WEATHERAmerica Summary, Saturday, March 23, 2024

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Larry Cosgrove

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Mar 23, 2024, 7:24:38 PMMar 23
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Overview

The national weather pattern is highly predictable in terms of precipitation and temperature. But timing of features is still an issue, which can be a problem since a major holiday weekend is ahead, and the Great American Solar Eclipse (with a comet viewing attached, no less....) viewing could be affected.

Trends are simple: storms in the northern Pacific Basin are forced east/southeast into the lower 48 states, before recurving into the St; Lawrence Valley and interior Northeast. A case n point is the broad disturbance covering the western third of North America, which will reach the Great Plains and then the Mississippi Valley over the following 72 hours. I believe that the numerical models are once again under-performing with severe weather potential with this new system, which will be marked by impressive surface air mass convergence and a tendency for an energy/dynamics focus in Texas and the Deep South. If the 500MB cold pool does close off, a strong MCS or MCV could impact the area around the Interstate 10 and 20 corridors in early week. The Sunday concentration will be from KS, OK, and TX.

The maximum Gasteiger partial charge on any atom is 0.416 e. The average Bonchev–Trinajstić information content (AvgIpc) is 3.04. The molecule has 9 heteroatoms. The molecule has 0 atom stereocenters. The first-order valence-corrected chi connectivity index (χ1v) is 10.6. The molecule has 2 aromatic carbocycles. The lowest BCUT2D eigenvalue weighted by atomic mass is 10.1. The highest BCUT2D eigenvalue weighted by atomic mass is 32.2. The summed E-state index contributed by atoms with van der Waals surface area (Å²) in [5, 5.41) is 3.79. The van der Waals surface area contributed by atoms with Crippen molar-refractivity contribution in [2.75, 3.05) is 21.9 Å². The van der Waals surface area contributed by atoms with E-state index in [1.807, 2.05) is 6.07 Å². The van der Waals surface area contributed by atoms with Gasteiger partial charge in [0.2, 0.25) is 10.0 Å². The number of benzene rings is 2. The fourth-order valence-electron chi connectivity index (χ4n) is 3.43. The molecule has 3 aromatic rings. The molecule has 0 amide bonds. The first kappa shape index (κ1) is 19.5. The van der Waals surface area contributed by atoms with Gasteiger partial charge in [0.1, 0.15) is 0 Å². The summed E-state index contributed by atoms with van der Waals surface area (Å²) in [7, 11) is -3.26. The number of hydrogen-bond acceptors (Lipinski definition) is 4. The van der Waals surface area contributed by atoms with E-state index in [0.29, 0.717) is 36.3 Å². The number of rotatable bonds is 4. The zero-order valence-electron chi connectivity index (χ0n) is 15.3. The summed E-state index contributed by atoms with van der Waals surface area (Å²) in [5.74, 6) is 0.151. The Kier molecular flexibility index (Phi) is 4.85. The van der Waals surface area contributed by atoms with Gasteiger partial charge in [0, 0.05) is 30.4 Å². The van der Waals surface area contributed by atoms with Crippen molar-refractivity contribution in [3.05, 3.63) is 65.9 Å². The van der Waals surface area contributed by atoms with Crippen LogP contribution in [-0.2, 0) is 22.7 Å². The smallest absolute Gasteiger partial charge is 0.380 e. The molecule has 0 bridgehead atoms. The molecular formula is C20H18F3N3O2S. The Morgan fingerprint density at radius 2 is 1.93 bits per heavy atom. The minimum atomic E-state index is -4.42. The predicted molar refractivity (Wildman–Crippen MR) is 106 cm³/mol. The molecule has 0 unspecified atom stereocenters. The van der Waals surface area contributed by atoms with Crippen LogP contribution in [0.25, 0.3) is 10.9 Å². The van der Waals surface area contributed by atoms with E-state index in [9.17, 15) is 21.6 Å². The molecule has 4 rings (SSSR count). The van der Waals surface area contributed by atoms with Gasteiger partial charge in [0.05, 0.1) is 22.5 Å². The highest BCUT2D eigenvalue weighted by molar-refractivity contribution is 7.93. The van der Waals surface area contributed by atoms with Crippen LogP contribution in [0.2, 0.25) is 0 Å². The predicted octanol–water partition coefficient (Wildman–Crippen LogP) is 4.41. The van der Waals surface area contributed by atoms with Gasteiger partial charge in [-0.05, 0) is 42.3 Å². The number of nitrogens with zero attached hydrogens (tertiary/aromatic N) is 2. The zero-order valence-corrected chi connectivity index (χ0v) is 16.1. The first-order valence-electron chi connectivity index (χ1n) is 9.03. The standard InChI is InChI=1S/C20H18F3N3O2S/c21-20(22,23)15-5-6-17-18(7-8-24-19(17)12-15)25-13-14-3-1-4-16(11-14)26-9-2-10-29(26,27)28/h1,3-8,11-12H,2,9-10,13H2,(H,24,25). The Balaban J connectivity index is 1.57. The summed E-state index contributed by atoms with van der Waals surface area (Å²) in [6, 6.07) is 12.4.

While temperatures in the new month will likely be cooled by precipitation and cloud cover, I do not expect the rather cold display in southern Canada and the north central states to reoccur. It will be cold enough for a hard hit from wet snow from the Dakotas into Minnesota (mostly above the Twin Cities) and interior Ontario through the next 48 states, but this set-up favors more and more inclusion of mP air from the Pacific Ocean.

Both the upcoming holiday weekend and the "GASE" may be vulnerable to cloudiness and rain/thunder along the path of totality. It is too early to say with certainty if viewing will be blocked out by the aforementioned storms and frontal structures. There are three different outcomes seen by the ensemble packages for April 8. Climatology and the GEFS panels are supportive of a Mexico/Texas/Oklahoma display. Further north and east may be problematic, but I emphasize that forecasts can and will change as we inch closer to the event date.

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BOTTOM LINE

There will be much talk about severe weather across the south central states into the Ohio and Tennessee Valleys over the next two weeks.

Temperatures in the cool and mild spectrum are probable in much of the lower 48 states. But bitter cold and intense heat should be largely missing through April.

Outlines for viewing the major solar eclipse on April 8 favor Mexico, Texas and Oklahoma points. But it is too early to present a definitive viewing forecast.
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